The cover of "Contra" features a candid polaroid of a girl from 1983. The photo was found by Rostam while searching through photo archives of that year. The striking quality of the image is what attracted Vampire Weekend to it, and which has made it a topic of such focus and discussion. Ezra states that when he first saw the image, he felt he read "some sort of hesitation" in her face, and that the band discussed at length what her possible age or emotional state could be in the photograph, without ever becoming certain of either. Koenig believed that "wrapped up in her expression is this question: 'How is she feeling?'" and that "maybe she wasn't even really sure at the time."[6]

In an interview, lead singer Ezra Koenig revealed that the girl pictured on the front cover is "now living in Malibu".[6] Koenig has confirmed that the picture was taken in 1983 (by photographer Tod Brody) and was chosen as a juxtaposition to the debut album's cover which, while taken in 2006, looks as if it "inhabits the same world".[9] Koenig also referred to the girl as "Kirsten" in a post on Twitter.[10] Koenig likens the image to the Rorschach test as multiple meanings can be extrapolated from just a few signifiers, saying, "Some people get very mad when they see a white blonde girl in a Polo shirt."[9]

On July 15, 2010, Vampire Weekend, along with XL Recordings and Brody, were sued by Ann Kirsten Kennis, the woman who identified herself as the mysterious woman on the cover, for $2 million for using the photo without her permission.[11][12] Kennis has said that the photo was taken while she was "a high-fashion model under contract with prestigious agencies in New York City." In addition, Kennis said that the release forms for the photo that was allegedly signed by Kennis herself, were forged.[13] In a statement released by Kennis' lawyer Alan Neigher, Neigher said that Kennis discovered herself on the cover when her daughter brought home a copy of Contra and showed it to Kennis. Neigher also mentioned that Brody did not take the photo and said that it was taken by Kennis' mother. Despite this claim, Brody claims that he took the photo and says that he had the photo for 26 years[14] until Vampire Weekend discovered it on his Flickr page and bought it for five thousand dollars. Ms. Kennis' own former agent, Sue Charney, told Vanity Fair "To me it is very clearly a Polaroid taken at a casting session."[15] Koenig later responded on the matter and said that "this is the first time any of us have ever been sued, so we're still learning how it works," he added, "There's nothing we can say about it. We're not trying to be mysterious. I imagine in the next few months there'll be plenty to talk about. Given it's our first time, we just want to do it properly."[16]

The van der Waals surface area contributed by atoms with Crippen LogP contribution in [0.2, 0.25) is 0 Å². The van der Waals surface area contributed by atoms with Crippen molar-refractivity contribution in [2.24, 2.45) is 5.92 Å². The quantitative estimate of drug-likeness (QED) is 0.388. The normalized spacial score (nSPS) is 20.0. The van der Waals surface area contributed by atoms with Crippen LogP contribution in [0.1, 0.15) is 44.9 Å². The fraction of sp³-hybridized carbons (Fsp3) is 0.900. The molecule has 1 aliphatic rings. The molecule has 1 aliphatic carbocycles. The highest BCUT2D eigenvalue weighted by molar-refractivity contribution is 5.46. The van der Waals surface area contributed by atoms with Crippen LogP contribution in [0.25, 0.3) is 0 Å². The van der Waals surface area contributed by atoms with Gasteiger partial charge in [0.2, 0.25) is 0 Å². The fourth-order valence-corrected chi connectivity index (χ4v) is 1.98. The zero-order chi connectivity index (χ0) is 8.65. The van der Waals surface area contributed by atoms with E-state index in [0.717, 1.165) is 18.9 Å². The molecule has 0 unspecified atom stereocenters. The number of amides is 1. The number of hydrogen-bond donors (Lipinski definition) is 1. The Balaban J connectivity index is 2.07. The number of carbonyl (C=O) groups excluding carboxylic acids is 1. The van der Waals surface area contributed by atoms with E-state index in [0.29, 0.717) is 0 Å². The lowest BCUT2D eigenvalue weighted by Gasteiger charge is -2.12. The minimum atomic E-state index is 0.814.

On August 15, 2011, it was announced that Kennis had dropped her lawsuit against XL Recordings and Vampire Weekend after they paid Kennis an undisclosed sum.[17] All litigation in the Vampire Weekend case was dismissed by Judge Valerie Baker Fairbank of the United States District Court for the Central District of California on August 12, 2011. There is no further pending litigation between any of the parties.

Reception

Critical reception

Professional ratings
Review scores
Source Rating
Allmusic 4/5 stars[18]
Entertainment Weekly B+[19]
The Guardian 4/5 stars[20]
Los Angeles Times 3.5/4 stars[21]
NME (8/10)[22]
Pitchfork Media (8.6/10)[23]
Robert Christgau A[24]
Rolling Stone 4/5 stars[25]
Spin 4/5 stars[26]
Uncut 4/5 stars[27]